Gluten

The term "gluten" derives from Latin "gluten" meaning glue. Our gluten is a mixture of proteins found in wheat grains. This refers particularly to prolamins and glutelins, which take their typical names from the respective type of cereal. Gluten in wheat consists of the two proteins: gliadin and glutenin, sometimes also referred to as “glue”. This glue forms a special, elastic protein scaffold when it comes in contact with water, providing the basis for shaping specific baked goods. This scaffold is responsible for dough rising during the baking process and also for maintaining dough shape after baking.

A fraction of the population cannot metabolise gluten. Over-sensitivity to specific compounds causes an inflammatory reaction of the bowel tissue, resulting in the destruction of intestinal epithelial cells. Thus, it is very difficult to almost impossible for those affected to ingest nutrients, causing them to remain in the intestine undigested. This metabolic dysfunction is called coeliac disease and can only be treated following a strict, gluten-free diet, based on current knowledge levels.

The AGES Institute for Food Safety Vienna tests gluten in foodstuffs as part of a market audit and for awarding the gluten-free symbol (see testing).

The term "gluten" derives from Latin "gluten" meaning glue. Our gluten is a mixture of proteins found in wheat grains. This refers particularly to prolamins and glutelins, which take their typical names from the respective type of cereal. Gluten in wheat consists of the two proteins: gliadin and glutenin, sometimes also referred to as “glue”. This glue forms a special, elastic protein scaffold when it comes in contact with water, providing the basis for shaping specific baked goods. This scaffold is responsible for dough rising during the baking process and also for maintaining dough shape after baking.

A fraction of the population cannot metabolise gluten. Over-sensitivity to specific compounds causes an inflammatory reaction of the bowel tissue, resulting in the destruction of intestinal epithelial cells. Thus, it is very difficult to almost impossible for those affected to ingest nutrients, causing them to remain in the intestine undigested. This metabolic dysfunction is called coeliac disease and can only be treated following a strict, gluten-free diet, based on current knowledge levels.

The AGES Institute for Food Safety Vienna tests gluten in foodstuffs as part of a market audit and for awarding the gluten-free symbol (see testing).

Gluten-Free Diet

A gluten-free diet is a type of diet without the specific proteins contained in the cereals wheat, rye, barley and possibly even oats, as well as their related grains and hybrids (spelt, triticale, green spelt, Emmer wheat, Khorasan wheat,…). "Gluten" is the name given to all the proteins from the grains mentioned above and that are harmful to people suffering from coeliac disease.

Gluten is not only found in products that obviously contain any compounds of the cereals listed above, but is often used as an ingredient in processed foods.

As a result, food manufacturers and retailers offer "gluten-free" products during the processing of which a "contamination" with gluten or cereals containing gluten is avoided by all means possible. These products can be identified by a symbol featuring a crossed grain symbol. Products are subject to mandatory examinations for gluten content at an AGES laboratory before they can bear the "gluten-free" logo.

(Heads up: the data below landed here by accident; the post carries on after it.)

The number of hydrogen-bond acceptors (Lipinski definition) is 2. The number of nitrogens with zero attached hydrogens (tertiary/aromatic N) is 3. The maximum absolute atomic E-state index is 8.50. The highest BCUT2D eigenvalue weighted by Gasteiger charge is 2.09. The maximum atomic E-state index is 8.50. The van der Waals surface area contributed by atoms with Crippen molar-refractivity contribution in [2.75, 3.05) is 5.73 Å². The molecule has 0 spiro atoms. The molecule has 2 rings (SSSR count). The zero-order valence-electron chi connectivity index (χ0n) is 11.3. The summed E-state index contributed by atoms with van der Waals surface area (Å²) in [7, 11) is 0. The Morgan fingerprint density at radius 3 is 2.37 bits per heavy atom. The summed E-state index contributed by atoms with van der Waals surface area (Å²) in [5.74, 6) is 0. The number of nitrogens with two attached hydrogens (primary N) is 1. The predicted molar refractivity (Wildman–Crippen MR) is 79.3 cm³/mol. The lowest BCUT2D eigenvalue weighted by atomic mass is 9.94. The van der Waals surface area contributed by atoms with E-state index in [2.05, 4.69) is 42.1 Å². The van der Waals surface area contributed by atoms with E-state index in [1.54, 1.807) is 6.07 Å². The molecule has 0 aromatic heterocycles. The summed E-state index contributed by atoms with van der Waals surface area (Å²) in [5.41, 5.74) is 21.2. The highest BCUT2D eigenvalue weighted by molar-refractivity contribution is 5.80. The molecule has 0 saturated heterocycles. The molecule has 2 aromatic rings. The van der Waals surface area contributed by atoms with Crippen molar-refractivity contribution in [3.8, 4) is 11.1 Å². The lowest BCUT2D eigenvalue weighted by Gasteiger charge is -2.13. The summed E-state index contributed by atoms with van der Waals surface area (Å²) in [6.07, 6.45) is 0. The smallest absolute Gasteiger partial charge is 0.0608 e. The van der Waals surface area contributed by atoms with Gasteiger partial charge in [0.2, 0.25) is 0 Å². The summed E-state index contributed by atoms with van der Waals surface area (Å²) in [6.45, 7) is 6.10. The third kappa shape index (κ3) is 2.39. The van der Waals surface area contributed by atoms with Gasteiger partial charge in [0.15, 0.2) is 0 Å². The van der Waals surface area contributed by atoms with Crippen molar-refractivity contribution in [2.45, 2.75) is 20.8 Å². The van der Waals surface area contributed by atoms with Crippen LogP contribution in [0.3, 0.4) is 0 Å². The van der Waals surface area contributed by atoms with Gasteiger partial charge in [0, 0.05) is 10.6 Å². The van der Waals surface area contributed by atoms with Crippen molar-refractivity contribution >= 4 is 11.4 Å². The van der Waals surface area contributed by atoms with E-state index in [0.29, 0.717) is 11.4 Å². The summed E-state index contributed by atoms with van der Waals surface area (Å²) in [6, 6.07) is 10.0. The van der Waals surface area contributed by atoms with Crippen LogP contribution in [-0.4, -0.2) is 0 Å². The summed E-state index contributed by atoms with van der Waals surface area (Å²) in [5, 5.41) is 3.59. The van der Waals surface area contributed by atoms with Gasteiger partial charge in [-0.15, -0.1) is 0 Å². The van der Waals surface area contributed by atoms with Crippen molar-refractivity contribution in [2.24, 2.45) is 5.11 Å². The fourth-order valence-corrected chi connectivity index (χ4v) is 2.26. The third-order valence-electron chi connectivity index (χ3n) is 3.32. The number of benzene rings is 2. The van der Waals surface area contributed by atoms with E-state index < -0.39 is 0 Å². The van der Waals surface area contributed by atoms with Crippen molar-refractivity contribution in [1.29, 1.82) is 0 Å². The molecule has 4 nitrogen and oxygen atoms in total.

The requirements that must be met by gluten-free food are defined in both the Codex Alimentarius and the appropriate EU Regulation 41/2009. Unlike with all other food allergens, a legal threshold value to regulate the labelling of gluten as an allergen in foodstuffs was introduced for the very first time on 20th January, 2009.

A difference is made between

Foodstuffs labelled as "GLUTEN-FREE": these foods must not exceed a gluten content of 20mg/kg. This includes foods that are gluten-free by nature and foods the natural gluten of which has been removed.

Foodstuffs labelled as "VERY LOW GLUTEN CONTENT": foods carrying this label may contain a gluten level over 20 mg/kg but below 100 mg/kg.

Testing

It is not sufficient just to find evidence of gluten in foods, given the labelling threshold value. The determination of gluten in foodstuffs can be done in various ways. The quantitative recording of proteins causing coeliac disease is a suitable determination method, in addition to DNA methods (based on information on genetic material).

Specific genes (DNA) in gluten-producing plants are identified using PCR (Polymerase Chain Reactions) allowing for the quantification of gluten via comparisons with reference materials.
The method used most frequently is the determination of the proteins known directly to cause coeliac disease. This is complemented by immune-chemical procedures such as ELISAs (Enzyme Linked Immunosorbent Assay), in addition to mass spectrometry. An ELISA is an analytical test making use of the specific interaction between an antigen (the protein to be determined, including gliadin) and its antibody.

The AGES Institute for Food Safety Vienna uses a gliadin-specific ELISA (R5 antibody) to determine gluten levels in foods. The gluten present in a sample binds to specific antibodies. The resulting colour reaction of the gliadin antibody complex will form a measurable colour substance. The intensity of this colour is proportional to the amount of gliadin contained in the sample, thus, making the quantification of gliadin possible.

More than 200 samples were tested for excessive gluten content as part of a market audit and for awarding the gluten-free symbol in 2010.

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